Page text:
Life Tips from the Early 20th Century

Posted April 30, 2015 by Amanda | No Comment

From the beginning of the 1880s, cigarette manufacturers issued trade cards with every cigarette package to help stiffen the packaging and advertise cigarette brands. It didn’t take long for the cards to become sought-after collectables, and even children would ask smokers for their cards to play their games. Manufacturing of the cards stopped during World War II to save paper and, after the war, they were never fully reintroduced.

Although it may seem unusual now, these cards typically depicted images of actors, athletes, nature, military heroes and city views. Many other cards offered helpful hints for everyday life, recipe suggestions and tips on how to handle emergency situations.

Check out some of these life hacks from a hundred years ago:

How to make fire without wood:

Life tips from early 20th century cigarette cards

“When lighting the fire, it may be you have no wood to kindle the coals with. A good substitute is to use pieces of paper screwed into twists as the picture shows. Two or three sheets of newspaper are quite sufficient to start a judiciously built coal fire.”

Gardening tips:

Life tips from early 20th century cigarette cards

Don’t make the mistake of planting too close to trees. “Herbaceous plants set too near trees and large shrubs will not thrive. Not only do big trees shade the plants and so rob them of sunlight and rain, but the spreading roots fill the ground and monopolize the food-material in the soil.”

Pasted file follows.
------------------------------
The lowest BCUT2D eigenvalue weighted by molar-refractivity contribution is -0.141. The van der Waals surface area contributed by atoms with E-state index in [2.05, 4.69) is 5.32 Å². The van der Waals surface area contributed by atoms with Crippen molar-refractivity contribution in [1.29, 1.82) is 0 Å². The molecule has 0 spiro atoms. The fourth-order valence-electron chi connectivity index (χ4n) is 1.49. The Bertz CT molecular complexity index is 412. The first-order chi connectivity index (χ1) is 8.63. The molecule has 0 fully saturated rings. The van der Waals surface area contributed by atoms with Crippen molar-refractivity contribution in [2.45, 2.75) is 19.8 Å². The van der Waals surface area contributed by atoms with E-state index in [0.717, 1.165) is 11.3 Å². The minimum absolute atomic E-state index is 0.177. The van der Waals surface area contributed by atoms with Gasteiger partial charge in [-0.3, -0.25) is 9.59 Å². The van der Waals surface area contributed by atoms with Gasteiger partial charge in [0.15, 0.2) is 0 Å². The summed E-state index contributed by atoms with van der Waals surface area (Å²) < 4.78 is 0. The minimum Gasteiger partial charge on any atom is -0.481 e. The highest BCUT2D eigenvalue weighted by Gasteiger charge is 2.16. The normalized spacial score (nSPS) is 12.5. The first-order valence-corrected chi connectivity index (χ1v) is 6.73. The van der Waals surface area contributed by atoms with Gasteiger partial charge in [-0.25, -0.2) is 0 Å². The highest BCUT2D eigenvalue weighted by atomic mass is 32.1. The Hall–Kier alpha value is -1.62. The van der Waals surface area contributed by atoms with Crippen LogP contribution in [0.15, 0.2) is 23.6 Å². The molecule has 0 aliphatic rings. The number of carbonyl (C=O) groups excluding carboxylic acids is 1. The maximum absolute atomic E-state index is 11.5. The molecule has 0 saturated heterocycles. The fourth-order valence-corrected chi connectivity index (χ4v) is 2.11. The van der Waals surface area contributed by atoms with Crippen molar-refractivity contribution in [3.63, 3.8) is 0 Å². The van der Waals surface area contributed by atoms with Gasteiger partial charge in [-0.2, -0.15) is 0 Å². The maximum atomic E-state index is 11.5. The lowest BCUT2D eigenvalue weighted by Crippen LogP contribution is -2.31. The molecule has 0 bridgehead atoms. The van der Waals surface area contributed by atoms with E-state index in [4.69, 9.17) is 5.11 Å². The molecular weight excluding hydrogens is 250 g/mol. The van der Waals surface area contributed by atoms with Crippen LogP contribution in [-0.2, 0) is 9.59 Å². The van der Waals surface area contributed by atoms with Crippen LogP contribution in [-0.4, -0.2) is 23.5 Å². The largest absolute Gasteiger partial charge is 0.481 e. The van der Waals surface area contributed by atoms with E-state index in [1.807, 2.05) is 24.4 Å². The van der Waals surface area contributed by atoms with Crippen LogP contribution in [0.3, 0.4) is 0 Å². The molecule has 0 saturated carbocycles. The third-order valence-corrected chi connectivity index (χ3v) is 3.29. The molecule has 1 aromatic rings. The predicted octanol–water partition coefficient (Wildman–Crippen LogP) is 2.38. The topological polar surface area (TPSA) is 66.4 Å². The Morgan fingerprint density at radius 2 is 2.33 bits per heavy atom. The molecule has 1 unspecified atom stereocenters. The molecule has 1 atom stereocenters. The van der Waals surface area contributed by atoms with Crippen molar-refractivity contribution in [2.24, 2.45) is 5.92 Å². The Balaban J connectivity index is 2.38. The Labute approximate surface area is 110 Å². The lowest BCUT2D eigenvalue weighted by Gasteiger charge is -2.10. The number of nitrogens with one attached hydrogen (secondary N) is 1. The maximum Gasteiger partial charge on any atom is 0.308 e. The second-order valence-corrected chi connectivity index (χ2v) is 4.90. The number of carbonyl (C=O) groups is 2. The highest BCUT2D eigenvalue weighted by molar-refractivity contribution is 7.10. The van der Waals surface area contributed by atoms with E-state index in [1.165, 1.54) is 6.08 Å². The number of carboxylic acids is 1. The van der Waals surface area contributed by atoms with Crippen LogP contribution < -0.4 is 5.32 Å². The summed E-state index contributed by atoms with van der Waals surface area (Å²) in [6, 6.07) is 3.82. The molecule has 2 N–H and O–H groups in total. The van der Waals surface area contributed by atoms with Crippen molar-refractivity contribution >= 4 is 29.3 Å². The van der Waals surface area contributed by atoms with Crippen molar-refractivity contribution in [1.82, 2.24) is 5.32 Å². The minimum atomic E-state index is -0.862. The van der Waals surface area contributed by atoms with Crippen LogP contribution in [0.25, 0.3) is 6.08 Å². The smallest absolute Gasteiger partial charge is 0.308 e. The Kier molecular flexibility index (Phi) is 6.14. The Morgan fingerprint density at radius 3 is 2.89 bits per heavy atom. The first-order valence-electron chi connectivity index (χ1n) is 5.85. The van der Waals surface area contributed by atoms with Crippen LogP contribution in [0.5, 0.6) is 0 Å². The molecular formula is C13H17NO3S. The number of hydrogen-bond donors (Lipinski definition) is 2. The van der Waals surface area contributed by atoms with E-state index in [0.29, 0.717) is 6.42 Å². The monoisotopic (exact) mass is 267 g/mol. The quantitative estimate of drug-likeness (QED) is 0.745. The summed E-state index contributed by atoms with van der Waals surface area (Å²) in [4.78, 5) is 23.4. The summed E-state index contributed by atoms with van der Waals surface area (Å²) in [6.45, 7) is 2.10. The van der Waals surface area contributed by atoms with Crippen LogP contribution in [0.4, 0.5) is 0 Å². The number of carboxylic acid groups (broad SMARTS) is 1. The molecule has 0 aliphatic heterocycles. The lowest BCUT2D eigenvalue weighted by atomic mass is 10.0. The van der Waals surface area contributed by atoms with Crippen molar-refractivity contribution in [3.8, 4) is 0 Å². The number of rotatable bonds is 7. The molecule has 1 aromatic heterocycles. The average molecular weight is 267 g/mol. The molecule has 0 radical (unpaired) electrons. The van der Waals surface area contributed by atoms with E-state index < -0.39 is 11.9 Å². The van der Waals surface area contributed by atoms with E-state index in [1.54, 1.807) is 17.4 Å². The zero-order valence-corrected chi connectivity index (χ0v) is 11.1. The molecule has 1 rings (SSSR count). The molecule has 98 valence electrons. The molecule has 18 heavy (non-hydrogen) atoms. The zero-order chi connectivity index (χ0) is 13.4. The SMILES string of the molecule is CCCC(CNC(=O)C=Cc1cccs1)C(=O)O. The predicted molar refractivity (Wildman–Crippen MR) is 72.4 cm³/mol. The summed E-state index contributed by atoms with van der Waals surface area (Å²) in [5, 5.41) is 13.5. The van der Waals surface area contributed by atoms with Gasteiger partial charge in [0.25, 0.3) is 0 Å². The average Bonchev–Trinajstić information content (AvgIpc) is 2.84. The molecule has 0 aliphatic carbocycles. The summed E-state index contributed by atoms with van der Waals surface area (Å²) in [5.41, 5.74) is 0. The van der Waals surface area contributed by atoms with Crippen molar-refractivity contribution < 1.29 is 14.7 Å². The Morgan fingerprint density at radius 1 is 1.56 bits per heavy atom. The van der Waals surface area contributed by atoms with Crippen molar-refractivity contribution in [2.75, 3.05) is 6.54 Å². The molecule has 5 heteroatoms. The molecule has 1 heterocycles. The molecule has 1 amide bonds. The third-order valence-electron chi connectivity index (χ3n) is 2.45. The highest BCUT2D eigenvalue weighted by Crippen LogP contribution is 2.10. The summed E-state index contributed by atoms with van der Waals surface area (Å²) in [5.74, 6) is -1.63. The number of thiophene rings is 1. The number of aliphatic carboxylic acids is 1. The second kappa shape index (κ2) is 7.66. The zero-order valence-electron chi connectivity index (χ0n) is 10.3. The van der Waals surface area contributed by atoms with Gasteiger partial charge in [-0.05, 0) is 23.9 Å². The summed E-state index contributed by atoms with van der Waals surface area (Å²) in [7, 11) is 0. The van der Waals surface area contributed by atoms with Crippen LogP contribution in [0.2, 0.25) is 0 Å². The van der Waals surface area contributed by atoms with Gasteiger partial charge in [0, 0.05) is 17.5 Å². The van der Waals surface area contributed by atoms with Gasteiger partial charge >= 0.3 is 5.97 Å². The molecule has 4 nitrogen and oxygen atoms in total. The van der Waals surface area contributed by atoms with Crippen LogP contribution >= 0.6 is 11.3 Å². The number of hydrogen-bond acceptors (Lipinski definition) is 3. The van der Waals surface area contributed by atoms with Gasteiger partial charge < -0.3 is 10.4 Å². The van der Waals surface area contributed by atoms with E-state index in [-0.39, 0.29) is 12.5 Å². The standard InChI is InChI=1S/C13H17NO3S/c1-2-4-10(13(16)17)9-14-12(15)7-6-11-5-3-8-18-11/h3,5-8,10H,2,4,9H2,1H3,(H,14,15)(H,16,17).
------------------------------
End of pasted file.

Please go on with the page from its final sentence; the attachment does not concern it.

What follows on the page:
What to do if you burst your tire:

Life tips from early 20th century cigarette cards

“When a spare wheel is already in use and further tyre trouble is met with, severe damage to the tyre can be avoided by stuffing the cover with grass. The tube should be removed and as much grass as possible forced into the cover which may then be levered back on to the rim. This device will enable the motorist to proceed very slowly either home or to the nearest garage, without damaging the tyre beyond repair.”

How to “swat that fly”:

Life tips from early 20th century cigarette cards

“Flies spread all sorts of diseases and it is essential to keep them down. As the result of experiments it has been found that a small amount of ordinary borax sprinkled daily on the dustbin, which is one of their favorite haunts, will put a stop to the breeding of them in this undesirable germ-producing spot.”

Blow over a brick:

Life tips from early 20th century cigarette cards

“This is a seeming impossibility until one properly applies the force of pneumatics. After the failure by your friends to accomplish the feat, take a paper bag and stand the brick upon it; now gather up the mouth of the bag and blow into it a good puff of air: the brick will be easily overturned.”

DIY fire extinguisher:

Life tips from early 20th century cigarette cards

“Dissolve one pound of salt and half a pound of sal-ammoniac in two quarts of water and bottle the liquor in thin glass bottles holding about a quart each. Should a fire break out, dash one or more of the bottles into the flames, and any serious outbreak will probably be averted.”

Images: New York Public Library

Post written by Amanda

Amanda is the Marketing Communications Manager at Geni. If you need any assistance, she will be happy to help!

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